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Commuting Bicycle commuting is easier than you think, before you know it, you'll be hooked. Learn the tips, hints, equipment, safety requirements for safely riding your bike to work.

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Old 04-22-07, 11:49 PM   #1
xcapekey
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bicycling photographer blog :)

hey fellow commuters....i'm a photographer in Long Beach, CA and I'm carfree and get to all my assignments by bike...anyway, I'm going to start blogging about it and thought it might be of some interest...posting routes I take around the city for each assignment as well....so if you like bikes and or photography, check it out

http://russroca.blogspot.com/
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Old 04-22-07, 11:54 PM   #2
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I hope you'll also list your blog in our Blogger's Forum.
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Old 04-23-07, 12:01 AM   #3
xcapekey
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sweet..will post there..didn't even realize there was a blogger's forum
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Old 04-23-07, 05:30 AM   #4
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me neither!

I'll check out your blog, xcapekey (had a look - nice job!! good photography too)

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Old 04-23-07, 07:45 AM   #5
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Russ, I remember your posts & photos over at RFF. IIRC, didn't you set up an xtracycle to carry your portable lighting gear? If so, I'd love to hear your experiences with that machine.
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Old 04-23-07, 08:11 AM   #6
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I have a friend who lives in Belmont Shores. Nice area to live and ride.
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Old 04-23-07, 09:06 AM   #7
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So, maybe you have some advice for photographing what I find to be a very difficult subject: bikes.

I find that I can take pretty good pictures of a lot of things, but bikes aren't one of them. It's frustrating because I love bikes, and I love photography, but I haven't really gotten it right yet.

Some more appealing shots have isolated parts of the bike and used lower f stop, but shooting the whole bike has been more difficult.
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Old 04-23-07, 10:05 AM   #8
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Keaton

I agree...bikes are tough to photograph since they are quite large but dont have that much visible surface area (esp. skinny steel bikes)...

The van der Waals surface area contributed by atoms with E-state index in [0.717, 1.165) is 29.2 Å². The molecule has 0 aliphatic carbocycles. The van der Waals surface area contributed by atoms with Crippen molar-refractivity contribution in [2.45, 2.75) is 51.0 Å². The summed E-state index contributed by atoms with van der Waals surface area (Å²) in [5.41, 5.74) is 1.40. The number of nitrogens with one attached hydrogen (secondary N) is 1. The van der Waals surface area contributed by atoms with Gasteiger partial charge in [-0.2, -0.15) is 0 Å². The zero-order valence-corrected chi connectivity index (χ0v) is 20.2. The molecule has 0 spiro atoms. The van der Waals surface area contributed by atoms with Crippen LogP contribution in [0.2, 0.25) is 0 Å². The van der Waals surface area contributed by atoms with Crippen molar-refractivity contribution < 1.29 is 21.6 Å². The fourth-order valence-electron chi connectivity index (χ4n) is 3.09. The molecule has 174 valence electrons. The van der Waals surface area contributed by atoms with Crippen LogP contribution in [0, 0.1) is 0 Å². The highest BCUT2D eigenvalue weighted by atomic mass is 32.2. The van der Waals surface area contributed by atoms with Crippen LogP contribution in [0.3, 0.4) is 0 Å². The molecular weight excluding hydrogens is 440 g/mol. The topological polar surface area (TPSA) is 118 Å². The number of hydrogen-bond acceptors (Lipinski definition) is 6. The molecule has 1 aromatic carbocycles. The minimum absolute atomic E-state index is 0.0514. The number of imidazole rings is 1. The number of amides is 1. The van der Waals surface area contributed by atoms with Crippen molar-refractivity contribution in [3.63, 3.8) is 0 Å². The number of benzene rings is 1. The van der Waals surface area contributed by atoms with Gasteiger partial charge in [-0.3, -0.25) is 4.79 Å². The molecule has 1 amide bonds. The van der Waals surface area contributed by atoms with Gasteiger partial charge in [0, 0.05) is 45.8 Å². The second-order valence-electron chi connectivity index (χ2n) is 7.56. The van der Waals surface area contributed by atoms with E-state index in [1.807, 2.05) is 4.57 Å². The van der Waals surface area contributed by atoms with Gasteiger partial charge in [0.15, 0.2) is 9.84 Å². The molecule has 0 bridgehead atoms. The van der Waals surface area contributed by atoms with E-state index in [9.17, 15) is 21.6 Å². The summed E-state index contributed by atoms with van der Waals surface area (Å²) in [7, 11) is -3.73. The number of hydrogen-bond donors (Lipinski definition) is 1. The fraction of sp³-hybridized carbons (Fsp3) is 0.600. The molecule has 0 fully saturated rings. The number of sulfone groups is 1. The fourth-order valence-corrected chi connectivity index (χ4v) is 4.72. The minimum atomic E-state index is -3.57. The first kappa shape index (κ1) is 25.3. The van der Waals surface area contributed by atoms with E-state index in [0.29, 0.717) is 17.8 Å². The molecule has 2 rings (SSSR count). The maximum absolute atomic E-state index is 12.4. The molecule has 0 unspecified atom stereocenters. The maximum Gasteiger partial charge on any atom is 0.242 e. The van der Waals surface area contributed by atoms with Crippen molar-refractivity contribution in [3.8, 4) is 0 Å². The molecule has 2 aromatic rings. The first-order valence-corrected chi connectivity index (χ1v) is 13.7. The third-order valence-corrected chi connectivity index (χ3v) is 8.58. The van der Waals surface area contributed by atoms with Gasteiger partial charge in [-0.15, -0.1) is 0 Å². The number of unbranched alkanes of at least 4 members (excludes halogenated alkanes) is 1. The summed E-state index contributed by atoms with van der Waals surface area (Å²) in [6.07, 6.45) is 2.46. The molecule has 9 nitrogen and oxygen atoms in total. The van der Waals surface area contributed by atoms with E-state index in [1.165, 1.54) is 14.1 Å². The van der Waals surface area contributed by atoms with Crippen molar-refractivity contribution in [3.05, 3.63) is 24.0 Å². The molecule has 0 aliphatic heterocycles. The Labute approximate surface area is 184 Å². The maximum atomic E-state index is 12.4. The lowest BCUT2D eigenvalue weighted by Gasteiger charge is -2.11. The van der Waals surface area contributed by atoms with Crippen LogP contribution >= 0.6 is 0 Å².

like you said, you can shoot it with a portrait length lens wide open and use it to isolate the bike from the background....another technique is to combine that with a clean background...say set the bike up at the ocean, shoot from a low angle, so you have mostly the sky and clouds or the ocean in the back rather than some buildings.....

likewise you could bring the bike to the top of a big hill overlooking the city and getting an angle so that you can get a nice faded city background....

or, you can always shoot it macro or with a wide angle lens to really distort and emphasize elements of the bike (the wheel, the handlebar, etc.,)
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Old 04-23-07, 10:49 AM   #9
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Some pages to check for ideas:

http://www.flickr.com/photos/tags/bicycle/interesting/

http://www.bikereader.com/images/photography.html

http://bestbld.blogspot.com/
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Old 04-23-07, 11:29 AM   #10
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Quote:
Originally Posted by xcapekey
Keaton

I agree...bikes are tough to photograph since they are quite large but dont have that much visible surface area (esp. skinny steel bikes)...

like you said, you can shoot it with a portrait length lens wide open and use it to isolate the bike from the background....another technique is to combine that with a clean background...say set the bike up at the ocean, shoot from a low angle, so you have mostly the sky and clouds or the ocean in the back rather than some buildings.....

likewise you could bring the bike to the top of a big hill overlooking the city and getting an angle so that you can get a nice faded city background....

or, you can always shoot it macro or with a wide angle lens to really distort and emphasize elements of the bike (the wheel, the handlebar, etc.,)
Good tips, thanks. Background can definitely be a challenge. Assuming no kickstand (although I plan to add one to my commuter bike), you have to lean it against something (anything but the overdone garage door shot!) or prop it up (usually done awkwardly with something that looks dumb in the pic). So we'll see. Maybe I'll use the repair stand.
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Old 04-23-07, 11:31 AM   #11
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Will definitely check these out, thanks!
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Old 04-24-07, 08:10 PM   #12
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Nice site. I like the pics too!
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